The United Nations has condemned his persecution, with Amnesty International describing the case as a “full-scale assault on the right to freedom of expression.” Virtually every story of national significance includes secret or leaked material; they could all be in jeopardy under this new prosecutorial theory.

President Donald Trump has continually fanned the flames, demonizing the media as the “enemy of the people.” Already 26% of the country (including 43% of Republicans) believe the president should have the power to shut down outlets engaging in “bad behavior.” A successful Assange prosecution could be the legal spark for future anti-journalistic actions.

Yet the case has been met with indifference from the corporate press. Even as their house is burning down, media are insisting it is just the Northern Lights.

September 26, 2020 - Posted by | media, politics international, secrets,lies and civil liberties, UK

1 Comment »

  1. America is a rutted out polluted crap hole, where people have multiple chronic  conditions. Nuclear sacrifice zones, in the west.

    Hospital Icus in populated areas, ran  full till september  some are still full. They may run full again. People were put in nursing homes and died or, died in the streets w covid. Could have been prevented.  Many  navajo people  with covid . They are isolated and an underserved indiginous people smaller in number.

    Sweden did not do so well as some say . Many studies proving it. 20 times as many deaths as norway.
    America has a lousy healthcare system.  America  can barely be compared to other people. No one cared here. In the beginning, if people took steps it could be better.
    In japan and korea people wore masks and stayed home because ,THEY are homogenous, anal-retentive cultures.
    You can hardly compare new zealand and  nicaragua to america. Small populateions with better health care than the us.

    People do as they please in america. It shows.
    75 percent of americas west, had wildfires in the summer , aug sept , sending toxic and radioactive smoke across america , which has made respiratory disease worse.

    Covid is  not the flu or tuberculosis. It attacks the lungs, heart , immune system and brain in chronic intermediate and acutely critical cases. People show no antibodies, a month after they get covid, so herd immunity is not working.

    Sweden has a high morbidity rate w covid ie post covid sydromes that many people are showing. Sweden has a hi mortality rate for a small country, with a good medical system and, lower population. The reason for masks early on in bad epidemics, was because covid is easily transmitted and there are super spreaders. :Granted many people have mild  cases but, no one knows what Covid may do to future health in many cases and ,especially for hospitalized victims who survive.

    Almost 6000 dead in sweden now and, deaths are going up again in sweden.



    COVID ‘long haulers’ suffer symptoms weeks, months, Later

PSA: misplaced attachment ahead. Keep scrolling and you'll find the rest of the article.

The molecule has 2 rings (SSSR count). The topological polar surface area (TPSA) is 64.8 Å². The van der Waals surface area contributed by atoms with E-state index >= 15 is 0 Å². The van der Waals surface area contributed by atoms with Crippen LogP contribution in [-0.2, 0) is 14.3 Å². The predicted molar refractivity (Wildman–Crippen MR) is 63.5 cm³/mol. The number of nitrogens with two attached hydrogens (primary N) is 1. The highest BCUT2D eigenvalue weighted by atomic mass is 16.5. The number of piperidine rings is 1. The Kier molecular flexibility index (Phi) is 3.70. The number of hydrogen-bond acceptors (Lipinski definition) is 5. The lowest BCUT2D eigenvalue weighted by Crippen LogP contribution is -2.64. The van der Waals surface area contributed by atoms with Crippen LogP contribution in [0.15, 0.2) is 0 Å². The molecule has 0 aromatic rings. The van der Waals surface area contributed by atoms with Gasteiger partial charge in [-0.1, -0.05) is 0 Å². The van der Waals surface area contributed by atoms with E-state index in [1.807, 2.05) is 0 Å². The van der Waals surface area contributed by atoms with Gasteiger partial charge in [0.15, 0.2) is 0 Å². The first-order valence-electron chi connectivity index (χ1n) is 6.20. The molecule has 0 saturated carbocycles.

September 20, 2020

    “DENVER (AP) — In the early hours of an April morning, at her home in Erie, Malea Anderson woke up with what felt like an explosion of ice water up her spine and into her head. She had a massive headache and tried to get out of bed to go to the bathroom, but her limbs wouldn’t cooperate. She feared she was having a stroke.” 1000 more words to story

    Herd immunitt is not working. They probly will not get a vaccine anytime soon because, of immune funtion disrupted by covid. Maybe never.

    vit d helps a lot in early stages
    important to get steroids early if in lungs like other inflam diseases like brain eating amoebas and encephalitis

    It is probably correct ,that it may be hard to make a vaccine for covid, but if they can, they should. Covid has been proven to cause heart damage lung damage and nero damage in patients young and old so it is not an ordinary sars or flu virus. It may even be like other viral and infectious syndromes, where chronic symptoms feom lung heart and nerve damage may  show much later . Such symptons are showing up earlier in significant numbers of covid survivors.

    Covid is more easily transmitted than many other viruses. Herd immunity does not work because, people lose antibodies for covid so quickly.  There are several studies proving these points. They are all there. I urge people to explore them.

    Vit c and vit d help for covid in the non serious stages. The cubans use interferon and sometime ribavarin which has been used for the RNA hepatitis C Virus. They have saved many lives of people in hospitals.
    Lungs and heart tissue are being eaten by covid in mre cases than they were before.  There are more people who have died or gotten sick than are said because they are poor have health access issues dont eat well or are homeless,. Covid is not like the flu in its late stages and it is not chronic in the sense of tuburculosis.

    HYDROXYCHLOROQUINE HAS BEEN SHOWN BY MULTIPLE RIGOROUS SWEDISH STUDIES TO NOT PREVENTING COVID FROM GETTING WORSE AND NOT AT ALL IN BAD CASES OF COVID EITHER. Hcq is  highly toxic if taken improperly or, if too high doses are taken. It can cause hearing loss, suicidal depression and heart blockage arrythmia.

    Ivermectin does help with covid.

    I have covid now It is a mild case so far.
    Three people in my city meetup, social gp have died from covid in a large metro area.
    Covis has aids like effects on t cells.  No antibodies show in many people a month and few months after infection. People have been reinfected w covid.
    My friends new born baby died from covid.

    There are anomolies w covid. Africa and nicaragua have had lower cases. Maybe because of some environmental factor, or genetic factor.

    There are many super spreaders of covid in industrialized countries

    I sure hope they figure some thing out soon.

    Comment by Tina Davis | September 28, 2020 | Reply